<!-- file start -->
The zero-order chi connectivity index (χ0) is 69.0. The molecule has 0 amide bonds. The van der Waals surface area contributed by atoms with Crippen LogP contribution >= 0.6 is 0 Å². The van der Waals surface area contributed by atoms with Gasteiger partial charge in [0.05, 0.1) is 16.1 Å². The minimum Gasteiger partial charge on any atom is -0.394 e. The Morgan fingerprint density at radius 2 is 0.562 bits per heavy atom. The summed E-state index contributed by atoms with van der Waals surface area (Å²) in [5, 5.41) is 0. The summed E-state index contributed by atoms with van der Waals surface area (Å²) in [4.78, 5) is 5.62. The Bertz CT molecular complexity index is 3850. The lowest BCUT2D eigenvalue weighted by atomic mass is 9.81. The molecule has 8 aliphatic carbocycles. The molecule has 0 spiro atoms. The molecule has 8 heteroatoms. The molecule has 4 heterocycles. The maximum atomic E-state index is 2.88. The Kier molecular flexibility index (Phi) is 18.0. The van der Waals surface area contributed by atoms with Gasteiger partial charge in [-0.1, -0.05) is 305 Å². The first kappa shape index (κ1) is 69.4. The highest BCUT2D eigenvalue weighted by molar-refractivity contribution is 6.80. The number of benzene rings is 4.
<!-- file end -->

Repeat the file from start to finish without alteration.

The zero-order chi connectivity index (χ0) is 69.0. The molecule has 0 amide bonds. The van der Waals surface area contributed by atoms with Crippen LogP contribution >= 0.6 is 0 Å². The van der Waals surface area contributed by atoms with Gasteiger partial charge in [0.05, 0.1) is 16.1 Å². The minimum Gasteiger partial charge on any atom is -0.394 e. The Morgan fingerprint density at radius 2 is 0.562 bits per heavy atom. The summed E-state index contributed by atoms with van der Waals surface area (Å²) in [5, 5.41) is 0. The summed E-state index contributed by atoms with van der Waals surface area (Å²) in [4.78, 5) is 5.62. The Bertz CT molecular complexity index is 3850. The lowest BCUT2D eigenvalue weighted by atomic mass is 9.81. The molecule has 8 aliphatic carbocycles. The molecule has 0 spiro atoms. The molecule has 8 heteroatoms. The molecule has 4 heterocycles. The maximum atomic E-state index is 2.88. The Kier molecular flexibility index (Phi) is 18.0. The van der Waals surface area contributed by atoms with Gasteiger partial charge in [-0.1, -0.05) is 305 Å². The first kappa shape index (κ1) is 69.4. The highest BCUT2D eigenvalue weighted by molar-refractivity contribution is 6.80. The number of benzene rings is 4.